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How the federal government has warped the battle against racism

equality, racist, racism
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Canada has always prided itself on being one of the most open and least racist countries in the world.

This view may not have always been true, particularly when it comes to our past immigration policies, which only became colour neutral in the 1960s. But since then, and continuing today, the vast majority of our immigrants have been what are now referred to as people of colour (a highly pejorative term that hopefully will soon become unfashionable).

The recent absorption of so many newcomers of different backgrounds, races and religions is no small feat. No other country in the world has brought in such high levels, as a percentage of its population, of people from a variety of places in such a short period – and done so successfully.

Most countries never even attempt this experiment – and for many nations, even small numbers of racially mixed newcomers often bring with them massive waves of ghettoization, riots and unbridled racism.

It’s impossible to find another country that has been able to do this – or even close to this – without societal upheaval. Think Brexit in the United Kingdom, riots and insurrection in the United States, burning refugee camps in Greece – to name but a few recent examples.

In Canada, despite being way outside the norm in accepting so many people in such large numbers, we’ve largely been successful in doing this and should be proud of it.

What have we done right to make this happen?

We have embraced our multicultural origins and have promoted a cultural mosaic rather than a melting pot. In Canada, we take pride in our different backgrounds and celebrate them for generations, unlike in the U.S., which has historically encouraged everyone to become Americans as soon as possible.

And unlike the U.S., we’ve made a point of banning racial information from most government forms. You’re not asked what race you are on a driver’s licence, birth certificate, school enrolment, marriage certificate or even criminal record checks. For the most part, governments have been – and remain – colour blind to your race. In the U.S., they break most statistics down according to race, noting every small difference and outcome.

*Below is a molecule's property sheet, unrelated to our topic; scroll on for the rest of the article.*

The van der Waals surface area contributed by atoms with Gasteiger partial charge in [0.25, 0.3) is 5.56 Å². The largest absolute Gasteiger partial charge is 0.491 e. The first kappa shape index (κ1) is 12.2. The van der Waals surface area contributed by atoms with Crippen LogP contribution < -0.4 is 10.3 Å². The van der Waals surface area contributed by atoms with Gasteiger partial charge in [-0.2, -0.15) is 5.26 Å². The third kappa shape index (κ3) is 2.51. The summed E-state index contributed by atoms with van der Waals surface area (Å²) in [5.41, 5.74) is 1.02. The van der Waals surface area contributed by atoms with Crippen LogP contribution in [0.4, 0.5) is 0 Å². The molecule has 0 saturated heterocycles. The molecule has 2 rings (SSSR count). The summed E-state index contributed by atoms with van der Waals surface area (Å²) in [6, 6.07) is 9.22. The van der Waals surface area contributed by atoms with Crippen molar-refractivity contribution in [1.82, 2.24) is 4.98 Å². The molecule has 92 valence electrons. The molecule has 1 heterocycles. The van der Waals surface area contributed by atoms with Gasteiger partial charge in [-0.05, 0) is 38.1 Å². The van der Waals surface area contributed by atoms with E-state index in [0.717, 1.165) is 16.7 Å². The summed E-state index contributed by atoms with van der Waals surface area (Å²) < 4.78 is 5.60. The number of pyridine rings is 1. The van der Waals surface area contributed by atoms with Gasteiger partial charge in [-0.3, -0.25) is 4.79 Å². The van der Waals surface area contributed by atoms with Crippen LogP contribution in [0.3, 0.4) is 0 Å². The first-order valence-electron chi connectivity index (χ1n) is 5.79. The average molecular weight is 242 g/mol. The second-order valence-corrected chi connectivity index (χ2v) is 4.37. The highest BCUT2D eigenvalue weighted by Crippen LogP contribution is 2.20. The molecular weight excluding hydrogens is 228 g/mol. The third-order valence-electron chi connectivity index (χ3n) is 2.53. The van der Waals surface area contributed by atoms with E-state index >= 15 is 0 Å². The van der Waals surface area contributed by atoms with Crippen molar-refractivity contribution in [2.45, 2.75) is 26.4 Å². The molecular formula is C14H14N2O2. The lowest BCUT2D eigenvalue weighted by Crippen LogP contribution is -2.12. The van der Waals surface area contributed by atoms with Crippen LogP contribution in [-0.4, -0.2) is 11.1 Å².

Our current Liberal government wants to change that, starting with the premise that only white people can be racist. This comes directly from the federal government’s most recent in-house training on anti-racism, in which they say that prejudice against a race is only considered racist if it’s from a white person. Hard to believe, but true.

Anyone who has travelled extensively has encountered severe racism in its ugliest forms. This is the kind that sees Yazidis killed en masse by Islamic extremists, or India’s caste system preventing low-caste people from even talking to so-called elite castes, or Jews and Christians all but gone in most Middle Eastern countries.

Why is this important?

Unlike the period before Prime Minister Justin Trudeau’s government, when immigrants were told that everyone is equal – men and women, Black and white, rich and poor – the new message is that only white people can be racist, as they hold all the power.

The problem is that this facilitates the racism and prejudice that so many left behind in their home countries, and which we’ve historically tried to eliminate from their new life in Canada.

We’ve worked hard as a country over many decades to minimize newcomers’ importation of their homeland’s racial prejudices – only to find that, in the prime minister’s Canada, they’re told these prejudices are no longer racist and that only white people can be racist.

They have come to Canada hoping to find a country of equality and freedom and find an increasingly race-obsessed administration that’s trotting out racist tropes and pitting everyone else against white people.

This can’t work. It’s wrong and must stop. Canadians believe in equality and compassion; we don’t believe in pitting one group against another.

We need to call on all government officials – elected or otherwise – to resist this terrible movement in our country. We must relish our belief in equality and not let a few woke individuals try to take that away from us.

If Canada doesn’t believe in equality, then what else is there to believe in?

Peter Holle is president of the Frontier Centre for Public Policy.

Peter is one of our Thought Leaders. For interview requests, click here.


The views, opinions and positions expressed by columnists and contributors are the authors’ alone. They do not inherently or expressly reflect the views, opinions and/or positions of our publication.

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Peter Holle

The Frontier Centre for Public Policy (FCPP) is an independent Canadian public policy think tank. Founded in Winnipeg in 1997, the Frontier Centre received charitable status in 1999 and currently has offices in Alberta, Saskatchewan and Manitoba.

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